The biggest problem with MOOCs I find is the lack of real engagement with other students. Yes, students are encouraged to socialize together, work together and make it a social effort to complete the course - together with the study group etc. However, one of the big things I have with university education is that people make contacts and connections with people - when you attend a highly graded university you can be fairly certain that the people around you are very motivated and ambitious. They are people who want and will get things done. They aren't just some fat strangers sitting in their basement and trolling on the forums such as in MOOCs.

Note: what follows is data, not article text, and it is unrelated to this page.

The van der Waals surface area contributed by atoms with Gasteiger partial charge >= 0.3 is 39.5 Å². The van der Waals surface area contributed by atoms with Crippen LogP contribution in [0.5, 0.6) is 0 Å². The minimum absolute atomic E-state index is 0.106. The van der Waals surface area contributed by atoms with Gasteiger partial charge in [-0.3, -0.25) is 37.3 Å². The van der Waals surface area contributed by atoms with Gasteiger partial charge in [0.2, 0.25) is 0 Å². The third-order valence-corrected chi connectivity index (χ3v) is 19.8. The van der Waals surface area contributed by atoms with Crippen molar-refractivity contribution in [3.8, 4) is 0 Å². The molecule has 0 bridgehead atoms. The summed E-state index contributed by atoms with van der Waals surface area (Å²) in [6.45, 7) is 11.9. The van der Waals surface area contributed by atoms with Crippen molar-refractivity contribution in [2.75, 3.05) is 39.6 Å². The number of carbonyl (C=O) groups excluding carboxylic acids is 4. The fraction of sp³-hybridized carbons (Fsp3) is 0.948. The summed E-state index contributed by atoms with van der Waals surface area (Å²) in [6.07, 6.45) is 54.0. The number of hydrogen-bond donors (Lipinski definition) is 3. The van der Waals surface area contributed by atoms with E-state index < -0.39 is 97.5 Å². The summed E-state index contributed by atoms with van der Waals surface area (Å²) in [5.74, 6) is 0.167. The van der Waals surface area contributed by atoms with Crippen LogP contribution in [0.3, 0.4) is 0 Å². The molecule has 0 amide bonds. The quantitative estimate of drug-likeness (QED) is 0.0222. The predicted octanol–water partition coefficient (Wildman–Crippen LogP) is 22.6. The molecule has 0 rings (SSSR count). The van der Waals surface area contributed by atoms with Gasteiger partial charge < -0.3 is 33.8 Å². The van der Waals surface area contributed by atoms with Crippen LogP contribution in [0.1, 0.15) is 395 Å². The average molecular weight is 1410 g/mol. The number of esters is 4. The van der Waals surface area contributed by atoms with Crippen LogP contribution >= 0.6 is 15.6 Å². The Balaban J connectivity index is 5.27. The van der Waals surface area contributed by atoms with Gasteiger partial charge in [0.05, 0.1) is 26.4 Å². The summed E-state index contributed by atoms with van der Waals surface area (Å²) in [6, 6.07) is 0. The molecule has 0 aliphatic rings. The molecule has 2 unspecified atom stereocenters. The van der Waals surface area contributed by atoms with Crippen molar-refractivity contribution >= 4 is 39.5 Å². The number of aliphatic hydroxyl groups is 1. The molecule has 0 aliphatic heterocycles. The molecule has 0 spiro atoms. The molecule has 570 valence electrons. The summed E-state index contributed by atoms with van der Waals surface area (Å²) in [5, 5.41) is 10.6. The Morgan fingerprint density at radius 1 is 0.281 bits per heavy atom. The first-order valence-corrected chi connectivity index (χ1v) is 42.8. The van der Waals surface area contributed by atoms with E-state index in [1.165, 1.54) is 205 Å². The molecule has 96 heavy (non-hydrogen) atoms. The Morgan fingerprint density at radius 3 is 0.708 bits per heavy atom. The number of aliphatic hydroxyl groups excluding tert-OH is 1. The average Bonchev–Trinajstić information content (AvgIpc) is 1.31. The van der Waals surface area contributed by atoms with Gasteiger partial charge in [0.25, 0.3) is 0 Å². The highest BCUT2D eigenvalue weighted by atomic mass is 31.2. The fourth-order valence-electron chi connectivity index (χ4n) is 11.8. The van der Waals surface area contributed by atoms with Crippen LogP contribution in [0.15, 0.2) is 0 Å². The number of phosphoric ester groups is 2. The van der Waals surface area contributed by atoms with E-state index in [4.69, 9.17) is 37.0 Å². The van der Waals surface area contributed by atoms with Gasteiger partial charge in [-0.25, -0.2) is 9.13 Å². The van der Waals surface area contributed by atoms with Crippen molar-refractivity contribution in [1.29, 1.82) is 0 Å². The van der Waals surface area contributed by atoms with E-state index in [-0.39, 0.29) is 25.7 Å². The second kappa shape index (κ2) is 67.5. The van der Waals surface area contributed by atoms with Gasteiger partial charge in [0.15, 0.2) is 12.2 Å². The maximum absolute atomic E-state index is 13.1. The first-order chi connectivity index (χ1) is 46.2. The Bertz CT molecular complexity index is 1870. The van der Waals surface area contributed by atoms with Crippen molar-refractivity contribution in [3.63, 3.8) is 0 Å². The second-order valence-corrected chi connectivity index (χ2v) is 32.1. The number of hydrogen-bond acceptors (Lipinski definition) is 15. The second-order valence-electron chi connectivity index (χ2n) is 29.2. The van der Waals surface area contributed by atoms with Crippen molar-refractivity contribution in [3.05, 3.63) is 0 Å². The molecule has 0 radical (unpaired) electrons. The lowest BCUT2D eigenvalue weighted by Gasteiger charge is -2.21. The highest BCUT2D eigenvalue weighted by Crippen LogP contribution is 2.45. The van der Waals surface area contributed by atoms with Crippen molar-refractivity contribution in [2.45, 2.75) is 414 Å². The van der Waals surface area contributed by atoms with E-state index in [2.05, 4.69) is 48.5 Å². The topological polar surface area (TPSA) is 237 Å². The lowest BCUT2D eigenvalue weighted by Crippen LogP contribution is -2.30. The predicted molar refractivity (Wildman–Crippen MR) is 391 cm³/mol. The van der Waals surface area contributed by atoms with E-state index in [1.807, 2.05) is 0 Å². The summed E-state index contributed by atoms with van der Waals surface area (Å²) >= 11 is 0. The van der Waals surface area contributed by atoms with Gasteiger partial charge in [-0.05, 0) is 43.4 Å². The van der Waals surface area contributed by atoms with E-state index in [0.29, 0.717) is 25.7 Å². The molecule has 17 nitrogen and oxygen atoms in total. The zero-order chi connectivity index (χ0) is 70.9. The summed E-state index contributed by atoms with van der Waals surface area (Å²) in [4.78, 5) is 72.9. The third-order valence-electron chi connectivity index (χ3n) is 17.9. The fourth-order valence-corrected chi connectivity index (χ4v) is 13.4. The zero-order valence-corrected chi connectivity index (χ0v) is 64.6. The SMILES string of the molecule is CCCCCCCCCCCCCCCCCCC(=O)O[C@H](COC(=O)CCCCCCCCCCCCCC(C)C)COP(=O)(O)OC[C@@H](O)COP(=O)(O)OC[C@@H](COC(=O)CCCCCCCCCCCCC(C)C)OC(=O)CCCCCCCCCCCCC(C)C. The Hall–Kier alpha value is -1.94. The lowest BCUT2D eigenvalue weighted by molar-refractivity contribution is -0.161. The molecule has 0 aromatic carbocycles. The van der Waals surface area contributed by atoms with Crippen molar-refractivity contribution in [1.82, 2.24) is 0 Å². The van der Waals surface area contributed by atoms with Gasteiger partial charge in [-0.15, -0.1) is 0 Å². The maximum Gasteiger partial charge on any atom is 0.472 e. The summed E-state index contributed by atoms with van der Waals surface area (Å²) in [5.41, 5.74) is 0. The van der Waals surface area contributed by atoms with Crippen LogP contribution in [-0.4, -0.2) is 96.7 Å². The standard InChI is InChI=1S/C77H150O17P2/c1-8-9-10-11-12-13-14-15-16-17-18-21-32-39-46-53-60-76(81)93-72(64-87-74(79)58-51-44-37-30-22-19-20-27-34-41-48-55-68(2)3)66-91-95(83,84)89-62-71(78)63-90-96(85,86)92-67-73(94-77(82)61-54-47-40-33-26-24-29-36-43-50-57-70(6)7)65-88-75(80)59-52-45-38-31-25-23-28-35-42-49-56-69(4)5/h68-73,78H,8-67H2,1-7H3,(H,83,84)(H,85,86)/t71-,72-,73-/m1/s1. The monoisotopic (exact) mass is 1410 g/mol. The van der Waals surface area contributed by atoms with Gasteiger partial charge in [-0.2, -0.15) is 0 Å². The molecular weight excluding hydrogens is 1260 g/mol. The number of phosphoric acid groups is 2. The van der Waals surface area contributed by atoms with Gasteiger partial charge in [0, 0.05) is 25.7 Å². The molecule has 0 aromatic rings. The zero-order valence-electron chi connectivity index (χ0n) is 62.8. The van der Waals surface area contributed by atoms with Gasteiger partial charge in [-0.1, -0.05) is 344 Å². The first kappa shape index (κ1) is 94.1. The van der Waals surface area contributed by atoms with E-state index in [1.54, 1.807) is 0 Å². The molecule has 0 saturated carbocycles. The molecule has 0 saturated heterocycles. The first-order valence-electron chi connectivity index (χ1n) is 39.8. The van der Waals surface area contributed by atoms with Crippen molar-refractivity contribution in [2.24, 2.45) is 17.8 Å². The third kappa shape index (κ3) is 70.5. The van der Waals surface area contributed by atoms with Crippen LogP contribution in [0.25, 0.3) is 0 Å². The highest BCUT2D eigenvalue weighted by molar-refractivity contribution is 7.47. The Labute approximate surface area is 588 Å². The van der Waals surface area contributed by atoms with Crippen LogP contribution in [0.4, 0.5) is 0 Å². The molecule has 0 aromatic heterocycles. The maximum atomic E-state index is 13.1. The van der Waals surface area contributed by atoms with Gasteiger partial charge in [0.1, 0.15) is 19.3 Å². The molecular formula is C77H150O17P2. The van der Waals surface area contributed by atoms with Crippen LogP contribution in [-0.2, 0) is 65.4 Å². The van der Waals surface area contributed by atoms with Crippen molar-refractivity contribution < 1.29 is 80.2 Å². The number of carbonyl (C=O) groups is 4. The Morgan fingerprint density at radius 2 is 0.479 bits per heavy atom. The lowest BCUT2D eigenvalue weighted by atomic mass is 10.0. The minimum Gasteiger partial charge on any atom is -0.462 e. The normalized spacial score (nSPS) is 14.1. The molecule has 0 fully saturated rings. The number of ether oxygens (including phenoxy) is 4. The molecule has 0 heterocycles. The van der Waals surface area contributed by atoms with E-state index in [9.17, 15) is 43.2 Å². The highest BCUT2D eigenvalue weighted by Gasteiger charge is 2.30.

If only it was the skills you have that matters. It's not, it really is not. It's the fact that you're somebody who attended a highly graded University and actually got out with a degree. That's something! Not what skills you learned.
Many free online courses have associated real-world study groups that form, especially in the larger cities. In fact, "meeting people / networking" is one of the reasons people take free online courses.
Then there are ideas like The Minerva Project, where the students all live together, but the courses are online.